A conversation with Jihad Fakhreddine
Gallup's Regional Director for the World Poll in MENA
and Iman Berrached
Gallup's Research Program Manager for MENA
What do you see as the No. 1 problem facing women in your region?
Fakhreddine: The prospect of unemployment. Having a university education does very little to improve their prospects of getting a job. Universities may be full in many Arab countries, with even larger female populations than male. But for many women, as is the case for their male counterparts, a university degree is increasingly becoming a passport to nowhere. Many expect the government to provide jobs, but that sector is already saturated. Political instability in a number of Arab countries is blocking economic prospects.
Less-educated Arab women are also in a precarious state. The agricultural sector is quickly losing its share of the national GDP -- and, adding insult to a persistent economic injury, the manufacturing sector's GDP share is also shrinking.
Berrached: I would say for Gulf countries, it is women's labor force participation. By that, I don't just mean participation by showing up or giving women jobs, but actually engaging women in the workforce and having their voices and ideas valued and heard. And across the whole region, gender-based violence.
What do Gallup's World Poll data say about this? Are things getting better or worse?
Fakhreddine: Our World Poll data show that the percentage of women across the region who are out of the workforce is in the low 70s. This is down from the upper 70s a decade ago, but it is still very high. The unemployment picture doesn't look much better. About 30% of women in the workforce are unemployed -- double the unemployment percentage for men.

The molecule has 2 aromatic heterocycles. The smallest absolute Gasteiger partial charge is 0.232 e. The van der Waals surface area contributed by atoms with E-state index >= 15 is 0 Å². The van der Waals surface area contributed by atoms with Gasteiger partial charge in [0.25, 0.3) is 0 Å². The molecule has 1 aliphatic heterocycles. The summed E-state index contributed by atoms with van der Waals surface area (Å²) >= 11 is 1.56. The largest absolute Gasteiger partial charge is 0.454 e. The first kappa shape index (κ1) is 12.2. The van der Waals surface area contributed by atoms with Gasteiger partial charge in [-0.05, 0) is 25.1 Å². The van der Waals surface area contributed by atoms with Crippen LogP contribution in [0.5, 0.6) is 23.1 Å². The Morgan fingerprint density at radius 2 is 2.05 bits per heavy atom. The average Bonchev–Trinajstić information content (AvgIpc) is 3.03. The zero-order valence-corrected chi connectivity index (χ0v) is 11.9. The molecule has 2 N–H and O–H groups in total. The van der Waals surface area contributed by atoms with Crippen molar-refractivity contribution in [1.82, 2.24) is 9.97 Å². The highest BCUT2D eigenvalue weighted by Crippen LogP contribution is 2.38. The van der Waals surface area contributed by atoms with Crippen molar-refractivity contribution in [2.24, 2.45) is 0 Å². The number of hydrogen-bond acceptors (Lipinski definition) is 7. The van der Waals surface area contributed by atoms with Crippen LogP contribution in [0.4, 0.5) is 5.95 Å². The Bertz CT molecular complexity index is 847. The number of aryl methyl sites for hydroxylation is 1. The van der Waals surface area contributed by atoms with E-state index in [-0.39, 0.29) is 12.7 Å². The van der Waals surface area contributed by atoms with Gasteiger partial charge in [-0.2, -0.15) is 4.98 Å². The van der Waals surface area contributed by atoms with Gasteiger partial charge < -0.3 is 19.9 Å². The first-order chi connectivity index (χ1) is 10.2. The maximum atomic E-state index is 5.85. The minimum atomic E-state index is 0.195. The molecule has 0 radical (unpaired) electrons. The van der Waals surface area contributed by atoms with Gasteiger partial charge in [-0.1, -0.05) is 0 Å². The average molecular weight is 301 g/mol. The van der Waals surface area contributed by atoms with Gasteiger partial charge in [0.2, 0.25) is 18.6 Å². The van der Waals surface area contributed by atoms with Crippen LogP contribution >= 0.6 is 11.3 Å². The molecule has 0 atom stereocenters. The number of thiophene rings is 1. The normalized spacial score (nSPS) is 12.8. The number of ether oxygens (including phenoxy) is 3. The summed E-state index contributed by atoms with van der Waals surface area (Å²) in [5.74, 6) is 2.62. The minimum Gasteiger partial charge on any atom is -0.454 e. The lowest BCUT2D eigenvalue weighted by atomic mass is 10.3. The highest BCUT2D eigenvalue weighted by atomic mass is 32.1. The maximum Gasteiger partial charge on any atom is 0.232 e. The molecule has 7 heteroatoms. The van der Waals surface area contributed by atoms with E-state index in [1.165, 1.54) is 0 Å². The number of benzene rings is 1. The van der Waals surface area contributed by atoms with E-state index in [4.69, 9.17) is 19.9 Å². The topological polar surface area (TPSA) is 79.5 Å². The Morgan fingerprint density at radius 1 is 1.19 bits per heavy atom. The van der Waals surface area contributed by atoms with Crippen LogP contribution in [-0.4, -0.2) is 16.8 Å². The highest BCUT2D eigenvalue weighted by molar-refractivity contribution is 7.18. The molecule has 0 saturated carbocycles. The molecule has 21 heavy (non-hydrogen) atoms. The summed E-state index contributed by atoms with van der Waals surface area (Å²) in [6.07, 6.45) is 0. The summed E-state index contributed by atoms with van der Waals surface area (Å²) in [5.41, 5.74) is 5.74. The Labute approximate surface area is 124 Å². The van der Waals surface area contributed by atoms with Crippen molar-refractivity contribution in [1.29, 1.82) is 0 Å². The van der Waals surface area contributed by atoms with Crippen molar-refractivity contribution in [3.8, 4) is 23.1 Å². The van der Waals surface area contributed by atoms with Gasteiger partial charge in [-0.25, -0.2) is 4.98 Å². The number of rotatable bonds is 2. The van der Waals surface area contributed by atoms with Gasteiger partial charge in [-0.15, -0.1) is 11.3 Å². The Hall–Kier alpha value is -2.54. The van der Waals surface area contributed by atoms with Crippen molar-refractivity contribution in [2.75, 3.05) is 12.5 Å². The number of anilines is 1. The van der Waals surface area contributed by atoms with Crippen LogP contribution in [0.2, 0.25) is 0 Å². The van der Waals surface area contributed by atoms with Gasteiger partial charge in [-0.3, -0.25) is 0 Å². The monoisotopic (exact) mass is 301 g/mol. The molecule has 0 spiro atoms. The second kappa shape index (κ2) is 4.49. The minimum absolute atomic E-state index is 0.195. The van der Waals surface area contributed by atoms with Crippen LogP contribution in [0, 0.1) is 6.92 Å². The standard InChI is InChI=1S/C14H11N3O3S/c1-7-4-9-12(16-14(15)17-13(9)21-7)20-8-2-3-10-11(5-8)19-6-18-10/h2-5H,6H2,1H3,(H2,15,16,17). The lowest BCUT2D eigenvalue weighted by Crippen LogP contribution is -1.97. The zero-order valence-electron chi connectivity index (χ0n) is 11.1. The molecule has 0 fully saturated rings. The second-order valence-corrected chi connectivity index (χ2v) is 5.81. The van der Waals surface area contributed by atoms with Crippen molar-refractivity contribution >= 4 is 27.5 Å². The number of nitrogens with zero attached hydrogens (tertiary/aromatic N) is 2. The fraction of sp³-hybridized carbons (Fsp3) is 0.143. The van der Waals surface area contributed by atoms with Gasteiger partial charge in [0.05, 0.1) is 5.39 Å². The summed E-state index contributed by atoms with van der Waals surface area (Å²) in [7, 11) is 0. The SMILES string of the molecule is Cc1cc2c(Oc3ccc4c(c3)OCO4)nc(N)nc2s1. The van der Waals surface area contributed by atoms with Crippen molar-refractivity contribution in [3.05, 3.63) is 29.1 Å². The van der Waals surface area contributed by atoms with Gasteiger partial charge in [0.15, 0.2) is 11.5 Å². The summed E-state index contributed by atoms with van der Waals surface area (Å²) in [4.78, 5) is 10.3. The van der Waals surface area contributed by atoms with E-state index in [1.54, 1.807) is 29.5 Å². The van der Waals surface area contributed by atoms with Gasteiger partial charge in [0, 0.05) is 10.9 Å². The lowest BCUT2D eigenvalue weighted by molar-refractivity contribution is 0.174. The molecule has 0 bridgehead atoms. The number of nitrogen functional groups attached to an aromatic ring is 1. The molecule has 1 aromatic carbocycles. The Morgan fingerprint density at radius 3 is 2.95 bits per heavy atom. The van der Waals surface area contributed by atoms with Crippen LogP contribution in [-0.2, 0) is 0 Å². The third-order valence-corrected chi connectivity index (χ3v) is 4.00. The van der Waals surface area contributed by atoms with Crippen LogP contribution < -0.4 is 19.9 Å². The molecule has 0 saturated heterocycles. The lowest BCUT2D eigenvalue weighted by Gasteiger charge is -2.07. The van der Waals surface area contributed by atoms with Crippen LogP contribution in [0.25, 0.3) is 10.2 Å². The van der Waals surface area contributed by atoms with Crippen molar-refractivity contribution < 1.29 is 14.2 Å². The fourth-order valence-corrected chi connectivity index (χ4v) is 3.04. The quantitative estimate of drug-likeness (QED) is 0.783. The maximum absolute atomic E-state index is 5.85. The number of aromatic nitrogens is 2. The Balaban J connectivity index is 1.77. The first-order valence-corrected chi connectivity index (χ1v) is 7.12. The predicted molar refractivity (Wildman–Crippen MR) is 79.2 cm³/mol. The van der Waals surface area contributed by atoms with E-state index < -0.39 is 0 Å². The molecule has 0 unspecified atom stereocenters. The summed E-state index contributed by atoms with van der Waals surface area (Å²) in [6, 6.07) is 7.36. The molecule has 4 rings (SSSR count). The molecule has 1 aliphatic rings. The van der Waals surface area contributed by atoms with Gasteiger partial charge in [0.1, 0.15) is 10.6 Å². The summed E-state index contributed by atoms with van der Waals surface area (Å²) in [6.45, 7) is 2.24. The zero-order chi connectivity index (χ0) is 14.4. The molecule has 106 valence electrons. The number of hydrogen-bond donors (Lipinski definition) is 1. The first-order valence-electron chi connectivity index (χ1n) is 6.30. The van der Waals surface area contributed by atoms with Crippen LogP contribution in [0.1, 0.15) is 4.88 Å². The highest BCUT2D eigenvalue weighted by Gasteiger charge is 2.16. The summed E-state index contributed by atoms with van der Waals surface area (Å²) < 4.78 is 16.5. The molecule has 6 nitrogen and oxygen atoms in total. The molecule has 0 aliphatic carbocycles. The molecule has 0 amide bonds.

Berrached: Worldwide, women feel less safe walking alone at night where they live than men do, and the MENA region is no exception. However, while there's still a pretty large gender gap on this question between men and women, it looks like things may slowly be improving.
Is the situation for women getting better or worse in some countries than others? What are governments or the private sector doing?
Fakhreddine: The issue is that what ought to be driving economies is the private sector, not the states. In many Arab countries, nongovernmental organizations (NGOs) are growing in number and type of activity. But, at the same time, there is growing suspicion about their aims.
Berrached: It's better for some countries, and worse for others. Safety is a big concern for women in Egypt, for example. Recently, a Thomson Reuters Foundation survey ranked Cairo as the most dangerous megacity for women, with its high rates of harassment and lack of opportunities. However, just a few weeks ago, an Egyptian man was sentenced to three years in prison in the first sexual harassment case ever taken to court in the country. The ruling could set a new precedent.
That situation is different from the one in Tunisia, which recently passed a number of laws related to female empowerment and equality. Some of the new legislation makes it a crime for men to verbally abuse or harass women, and it strengthens the punishment for abusers, including family members.
Saudi Arabia has made some great strides too, recently allowing women the right to drive and to attend sporting events and concerts.
If you could pick one problem to solve for women in your region, what would it be?
Fakhreddine: I am not sure we can work to solve it, but the problem I would address is the quality of education and its relevance to their future.
Berrached: For me, it's gender-based violence.
What additional questions do you wish we asked women, but haven't yet?
Fakhreddine: On the spur of the moment, I would want to ask two qualitative questions: What is the first thing you think about your life when you wake up in the morning? What do you think about when you go to bed?
Berrached: Questions about violence or fear -- but asking about these types of things can be very risky and tricky. I would also like to ask what they dreamed of becoming when they grew up.